Yet, he is not a leader and lacks the natural authority necessary to bring the team together, motivating some players, reprimanding others if necessary, and relaying the coach's instructions to the team. In fact, Zidane never got along very well with the present coach.

Platini, or the 1998 French team captain Deschamps, were team leaders, Zidane simply does not have such a personality.

3. France has a generational problem

More than 10 years separate the Juventus defender Lilian Thuram or Zinedine Zidane from France's new attraction Frank Ribery. Players aged somewhere in between should be leading the team and playing a pivotal role between the veterans and the rookies. Unfortunately they are not for two reasons.

The first one is the way France qualified for the World Cup, against countries like Switzerland, Ireland, Israel or Cyprus. A slam dunk for a team from which many of the 1998 winners including Zidane and Thuram had retired, but where Henry, Trezeguet, or Viera had taken over. In reality, the qualification looked very uncertain until a dramatic come back of Zidane, Thuram and the Chelsea midfielder Makelele who managed to secure a very tight qualification. The generation of Henry had missed a chance to take the lead of the French team and today, it is still under the clout of the generation of Zidane.

Moreover, for various reasons mainly related to tough relationship with the current coach, many players who could have filled the gap between Zidane and Ribery like the midfielder Robert Pires of Arsenal, the Fenerbahce striker Nicolas, or the Barcelona winger Ludovic Giuly, did not make it to Germany.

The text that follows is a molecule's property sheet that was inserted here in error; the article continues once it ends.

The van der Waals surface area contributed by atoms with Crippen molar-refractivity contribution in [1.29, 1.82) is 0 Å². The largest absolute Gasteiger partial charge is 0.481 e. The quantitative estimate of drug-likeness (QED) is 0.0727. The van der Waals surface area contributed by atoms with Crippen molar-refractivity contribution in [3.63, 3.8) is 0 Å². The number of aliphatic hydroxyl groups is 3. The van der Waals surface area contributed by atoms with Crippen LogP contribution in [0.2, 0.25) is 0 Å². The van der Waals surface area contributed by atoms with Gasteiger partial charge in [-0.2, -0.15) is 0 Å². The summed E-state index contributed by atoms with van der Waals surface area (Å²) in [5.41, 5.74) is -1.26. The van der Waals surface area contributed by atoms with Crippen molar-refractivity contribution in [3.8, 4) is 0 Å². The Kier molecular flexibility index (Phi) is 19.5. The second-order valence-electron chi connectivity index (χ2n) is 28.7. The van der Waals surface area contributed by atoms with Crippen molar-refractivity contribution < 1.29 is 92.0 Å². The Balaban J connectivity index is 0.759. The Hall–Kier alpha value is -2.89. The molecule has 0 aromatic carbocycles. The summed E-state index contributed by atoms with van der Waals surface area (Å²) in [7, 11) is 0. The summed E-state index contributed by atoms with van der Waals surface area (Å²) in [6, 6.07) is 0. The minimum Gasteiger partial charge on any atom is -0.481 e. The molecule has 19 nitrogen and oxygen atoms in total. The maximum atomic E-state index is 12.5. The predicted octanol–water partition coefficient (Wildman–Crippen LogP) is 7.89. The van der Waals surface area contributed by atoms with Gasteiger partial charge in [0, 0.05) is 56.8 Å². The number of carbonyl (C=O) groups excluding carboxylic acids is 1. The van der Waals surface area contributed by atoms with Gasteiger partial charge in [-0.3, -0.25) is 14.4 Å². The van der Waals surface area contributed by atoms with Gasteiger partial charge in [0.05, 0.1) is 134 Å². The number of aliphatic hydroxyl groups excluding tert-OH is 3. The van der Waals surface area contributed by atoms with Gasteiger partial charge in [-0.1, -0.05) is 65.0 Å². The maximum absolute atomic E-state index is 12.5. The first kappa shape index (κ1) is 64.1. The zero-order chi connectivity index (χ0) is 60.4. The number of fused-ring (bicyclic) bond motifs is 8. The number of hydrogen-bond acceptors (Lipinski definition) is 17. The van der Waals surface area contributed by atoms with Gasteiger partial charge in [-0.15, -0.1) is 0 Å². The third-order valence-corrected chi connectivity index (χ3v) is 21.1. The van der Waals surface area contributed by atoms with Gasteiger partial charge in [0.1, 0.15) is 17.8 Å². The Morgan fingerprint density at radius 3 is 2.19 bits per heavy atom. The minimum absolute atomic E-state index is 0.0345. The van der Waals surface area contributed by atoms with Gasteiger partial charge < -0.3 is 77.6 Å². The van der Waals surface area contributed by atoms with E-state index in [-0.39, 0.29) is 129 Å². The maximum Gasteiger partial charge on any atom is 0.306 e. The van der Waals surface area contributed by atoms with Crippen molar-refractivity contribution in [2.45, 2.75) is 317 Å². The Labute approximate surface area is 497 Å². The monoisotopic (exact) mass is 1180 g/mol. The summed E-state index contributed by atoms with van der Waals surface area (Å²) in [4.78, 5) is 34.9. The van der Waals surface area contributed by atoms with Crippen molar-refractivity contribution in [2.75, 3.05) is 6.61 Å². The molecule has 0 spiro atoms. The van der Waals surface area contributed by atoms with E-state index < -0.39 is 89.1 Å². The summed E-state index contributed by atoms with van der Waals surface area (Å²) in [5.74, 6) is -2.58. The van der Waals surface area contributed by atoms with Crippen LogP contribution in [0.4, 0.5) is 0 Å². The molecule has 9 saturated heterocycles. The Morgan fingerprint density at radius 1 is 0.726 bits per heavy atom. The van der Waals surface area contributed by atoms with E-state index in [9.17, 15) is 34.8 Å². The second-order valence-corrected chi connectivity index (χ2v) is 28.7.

4. France has deadly strikers, but can't score goals

For the 2005-2006 season, Thierry Henry was the top scorer of the English Premiership, while David Trezeguet was the second top scorer of the Italian Serie A. Yet France has failed to score a single goal in a World Cup final round since its 1998 final against Brazil.

Former French defender Bixente Lizarazu who has just retired from professional football after winning one last Bundesliga championship title with Bayern Munich, has an explanation for France's inability to score goals despite the presence of world-class strikers among its team.

In his blog posting of June 15, he writes that French strikers are deadly efficient within a short range of the opponent's goal, but few of them "are able to score a goal from a 25 to 30-meter shooting distance." Hence, all the opponents need to do is to stay packed around their goal, without worrying about distant shootings.

In the end, a Korean victory over their French opponents may simply confirm that what actually matters in football is not so much the intrinsic value of each of the team members, but how well all of them can play together as a team, understanding, helping and complementing one another.

In that respect, Korea has an edge over France, and their supporters, well aware of it, are enthusiastically chanting "Again 2002!" while their French counterparts, haunted by the memory of their team's pathetic performance in the Korea Japan World Cup wonder: "Again 2002?"
Which do you think was the biggest World Cup upset?  (2006-06-12 ~ 2006-06-27)
Senegal 1 France 0 - Seoul, May 31 2002
Cameroon 1 Argentina 0 - Milan, June 8 1990
South Korea 2 Italy 1 - Seoul, June 18 2002
Algeria 2 West Germany 1 - Gijon, June 16 1982
U.S. 1 England 0 - Belo Horizonte, June 29 1950
North Korea 1 Italy 0 - Middlesbrough, July 19 1966
©2006 OhmyNews
Other articles by reporter Pierre Joo